Since Colombia’s ports were privatized in the 1990’s, labor rights and formal jobs have been brushed aside in the city’s primary industry. Today employees are hired through a complex chain of outsourcing outfits, often for days or hours at a time, frequently robbed of their pensions, and receive death threats for joining or attempting to form unions. An astonishing 90 percent of Buenaventura’s workers are employed informally.

All of this has unfolded despite countless commitments over the years on behalf of the national government, accompanied by huge sums of money ostensibly allocated to remedy Buenaventura’s desperate situation. So where is the disconnect? Many point to rampant corruption on the regional level, where port royalties, the municipal budget, the drug trade, and control of ‘criminal gangs’ are all economic opportunities for dark interests. Catholic Bishop Hector Epalza observed several years ago that 16 mayors had passed through Buenaventura’s city hall during the 10 years he had lived in the city.

The strike’s organizers, elected in a Strike Committee, point to the need for emergency funds accompanied by oversight from the national government to overcome the crisis that has unfolded in Buenaventura. Currently, 22 days into the protest, negotiations are revolving around a proposed autonomous fund, which could be monitored by civil society in collaboration with government agencies.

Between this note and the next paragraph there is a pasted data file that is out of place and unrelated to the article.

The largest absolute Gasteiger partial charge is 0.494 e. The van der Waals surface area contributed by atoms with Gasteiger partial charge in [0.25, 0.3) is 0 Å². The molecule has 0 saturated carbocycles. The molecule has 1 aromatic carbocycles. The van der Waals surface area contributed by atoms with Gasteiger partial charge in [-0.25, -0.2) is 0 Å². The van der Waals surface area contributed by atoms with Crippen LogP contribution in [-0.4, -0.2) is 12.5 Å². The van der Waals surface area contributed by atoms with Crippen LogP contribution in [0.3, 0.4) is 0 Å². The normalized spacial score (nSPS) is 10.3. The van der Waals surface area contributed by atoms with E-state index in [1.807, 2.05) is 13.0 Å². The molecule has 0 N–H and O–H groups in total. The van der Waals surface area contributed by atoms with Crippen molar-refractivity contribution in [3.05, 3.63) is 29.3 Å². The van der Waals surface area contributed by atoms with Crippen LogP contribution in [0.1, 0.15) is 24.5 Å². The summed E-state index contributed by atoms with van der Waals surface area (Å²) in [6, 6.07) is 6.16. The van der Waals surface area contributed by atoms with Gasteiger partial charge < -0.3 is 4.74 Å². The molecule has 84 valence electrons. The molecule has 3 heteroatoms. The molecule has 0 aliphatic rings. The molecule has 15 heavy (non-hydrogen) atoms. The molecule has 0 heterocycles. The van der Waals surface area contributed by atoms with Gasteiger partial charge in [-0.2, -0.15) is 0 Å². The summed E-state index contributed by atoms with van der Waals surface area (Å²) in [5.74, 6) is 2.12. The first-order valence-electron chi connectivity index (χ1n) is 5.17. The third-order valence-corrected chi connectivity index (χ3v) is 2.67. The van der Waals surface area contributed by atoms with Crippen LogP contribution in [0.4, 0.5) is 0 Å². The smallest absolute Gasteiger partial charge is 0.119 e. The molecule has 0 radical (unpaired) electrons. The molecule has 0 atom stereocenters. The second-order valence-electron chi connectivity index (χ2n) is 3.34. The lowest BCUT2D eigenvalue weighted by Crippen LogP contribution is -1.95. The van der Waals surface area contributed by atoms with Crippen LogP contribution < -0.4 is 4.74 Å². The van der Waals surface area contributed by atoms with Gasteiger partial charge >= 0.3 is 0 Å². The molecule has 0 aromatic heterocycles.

Meanwhile, reports of confrontations between protesters and police continue to pour in. However, both the government and the Strike Committee have voiced their commitment to the use of social dialogue to come to a solution to this volatile situation, as well as deeper structural challenges that have left 91 percent of Buenaventura’s rural residents living below the poverty line, 36 percent with basic needs unmet, and 14 percent in conditions that amount to ‘misery.’

Coverage of the plight of the largely Afro-Colombian Buenaventuran community is greatly lacking, and it is allowing the grave injustices against that community to continue with impunity. Americans concerned about this situation should call upon the U.S. government to demand that Colombia, its closest ally in the Hemisphere, end the police violence against the civic strikers; meet the strikers’ just demands for improved infrastructure and a decent standard of living; and end the security forces’ collaboration, both tacit and overt, with the violent right-wing paramilitaries who have been allowed to terrorize that city.

Neil Martin, Executive Director of PASO Internacional, who is on the ground in Colombia, contributed greatly to this piece.